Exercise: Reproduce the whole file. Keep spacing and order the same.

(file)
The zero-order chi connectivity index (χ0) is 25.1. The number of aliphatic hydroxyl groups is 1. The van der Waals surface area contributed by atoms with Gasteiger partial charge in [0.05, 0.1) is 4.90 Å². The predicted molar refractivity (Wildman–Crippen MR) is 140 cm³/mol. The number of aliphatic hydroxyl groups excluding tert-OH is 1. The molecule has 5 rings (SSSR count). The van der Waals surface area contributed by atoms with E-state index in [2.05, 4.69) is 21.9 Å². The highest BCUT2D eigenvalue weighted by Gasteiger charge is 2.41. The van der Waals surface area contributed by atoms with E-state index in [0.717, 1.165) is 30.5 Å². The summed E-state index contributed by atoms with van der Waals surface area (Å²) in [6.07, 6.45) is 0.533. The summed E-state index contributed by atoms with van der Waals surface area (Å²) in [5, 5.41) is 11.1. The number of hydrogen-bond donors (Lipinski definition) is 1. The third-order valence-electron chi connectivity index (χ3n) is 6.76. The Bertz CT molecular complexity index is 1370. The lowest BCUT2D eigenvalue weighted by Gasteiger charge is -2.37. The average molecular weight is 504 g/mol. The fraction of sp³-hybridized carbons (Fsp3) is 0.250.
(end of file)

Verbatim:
The zero-order chi connectivity index (χ0) is 25.1. The number of aliphatic hydroxyl groups is 1. The van der Waals surface area contributed by atoms with Gasteiger partial charge in [0.05, 0.1) is 4.90 Å². The predicted molar refractivity (Wildman–Crippen MR) is 140 cm³/mol. The number of aliphatic hydroxyl groups excluding tert-OH is 1. The molecule has 5 rings (SSSR count). The van der Waals surface area contributed by atoms with E-state index in [2.05, 4.69) is 21.9 Å². The highest BCUT2D eigenvalue weighted by Gasteiger charge is 2.41. The van der Waals surface area contributed by atoms with E-state index in [0.717, 1.165) is 30.5 Å². The summed E-state index contributed by atoms with van der Waals surface area (Å²) in [6.07, 6.45) is 0.533. The summed E-state index contributed by atoms with van der Waals surface area (Å²) in [5, 5.41) is 11.1. The number of hydrogen-bond donors (Lipinski definition) is 1. The third-order valence-electron chi connectivity index (χ3n) is 6.76. The Bertz CT molecular complexity index is 1370. The lowest BCUT2D eigenvalue weighted by Gasteiger charge is -2.37. The average molecular weight is 504 g/mol. The fraction of sp³-hybridized carbons (Fsp3) is 0.250.